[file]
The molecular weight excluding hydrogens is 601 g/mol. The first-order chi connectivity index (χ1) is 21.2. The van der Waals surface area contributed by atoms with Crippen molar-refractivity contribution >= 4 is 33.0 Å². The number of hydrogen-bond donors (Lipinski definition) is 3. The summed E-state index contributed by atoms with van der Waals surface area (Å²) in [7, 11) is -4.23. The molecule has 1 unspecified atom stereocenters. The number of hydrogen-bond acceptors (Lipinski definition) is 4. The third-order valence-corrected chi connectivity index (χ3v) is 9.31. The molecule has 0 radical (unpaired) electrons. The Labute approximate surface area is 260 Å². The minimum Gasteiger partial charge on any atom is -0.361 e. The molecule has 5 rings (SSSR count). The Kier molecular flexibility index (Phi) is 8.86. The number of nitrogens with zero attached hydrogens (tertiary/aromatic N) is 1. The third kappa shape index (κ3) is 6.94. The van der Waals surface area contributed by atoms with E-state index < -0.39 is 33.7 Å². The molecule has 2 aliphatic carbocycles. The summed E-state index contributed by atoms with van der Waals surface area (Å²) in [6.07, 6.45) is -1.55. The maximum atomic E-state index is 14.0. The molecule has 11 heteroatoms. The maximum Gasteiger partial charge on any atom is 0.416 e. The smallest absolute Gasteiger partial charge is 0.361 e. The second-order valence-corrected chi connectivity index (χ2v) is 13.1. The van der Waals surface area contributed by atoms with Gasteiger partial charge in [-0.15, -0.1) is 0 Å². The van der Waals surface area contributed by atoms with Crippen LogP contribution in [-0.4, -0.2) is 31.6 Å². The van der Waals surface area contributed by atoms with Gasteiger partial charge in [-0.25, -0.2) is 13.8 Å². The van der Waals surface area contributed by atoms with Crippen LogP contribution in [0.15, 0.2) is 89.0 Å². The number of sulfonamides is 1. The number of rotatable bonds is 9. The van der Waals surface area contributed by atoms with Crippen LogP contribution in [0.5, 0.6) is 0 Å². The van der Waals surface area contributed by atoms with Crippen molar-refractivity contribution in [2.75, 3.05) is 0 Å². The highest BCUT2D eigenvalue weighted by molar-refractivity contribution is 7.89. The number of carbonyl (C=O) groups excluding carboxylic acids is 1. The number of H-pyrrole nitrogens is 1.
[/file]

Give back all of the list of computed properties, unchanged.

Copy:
The molecular weight excluding hydrogens is 601 g/mol. The first-order chi connectivity index (χ1) is 21.2. The van der Waals surface area contributed by atoms with Crippen molar-refractivity contribution >= 4 is 33.0 Å². The number of hydrogen-bond donors (Lipinski definition) is 3. The summed E-state index contributed by atoms with van der Waals surface area (Å²) in [7, 11) is -4.23. The molecule has 1 unspecified atom stereocenters. The number of hydrogen-bond acceptors (Lipinski definition) is 4. The third-order valence-corrected chi connectivity index (χ3v) is 9.31. The molecule has 0 radical (unpaired) electrons. The Labute approximate surface area is 260 Å². The minimum Gasteiger partial charge on any atom is -0.361 e. The molecule has 5 rings (SSSR count). The Kier molecular flexibility index (Phi) is 8.86. The number of nitrogens with zero attached hydrogens (tertiary/aromatic N) is 1. The third kappa shape index (κ3) is 6.94. The van der Waals surface area contributed by atoms with E-state index < -0.39 is 33.7 Å². The molecule has 2 aliphatic carbocycles. The summed E-state index contributed by atoms with van der Waals surface area (Å²) in [6.07, 6.45) is -1.55. The maximum atomic E-state index is 14.0. The molecule has 11 heteroatoms. The maximum Gasteiger partial charge on any atom is 0.416 e. The smallest absolute Gasteiger partial charge is 0.361 e. The second-order valence-corrected chi connectivity index (χ2v) is 13.1. The van der Waals surface area contributed by atoms with Gasteiger partial charge in [-0.15, -0.1) is 0 Å². The van der Waals surface area contributed by atoms with Crippen LogP contribution in [-0.4, -0.2) is 31.6 Å². The van der Waals surface area contributed by atoms with Gasteiger partial charge in [-0.25, -0.2) is 13.8 Å². The van der Waals surface area contributed by atoms with Crippen LogP contribution in [0.15, 0.2) is 89.0 Å². The number of sulfonamides is 1. The number of rotatable bonds is 9. The van der Waals surface area contributed by atoms with Crippen LogP contribution in [0.5, 0.6) is 0 Å². The van der Waals surface area contributed by atoms with Crippen molar-refractivity contribution in [2.75, 3.05) is 0 Å². The highest BCUT2D eigenvalue weighted by molar-refractivity contribution is 7.89. The number of carbonyl (C=O) groups excluding carboxylic acids is 1. The number of H-pyrrole nitrogens is 1.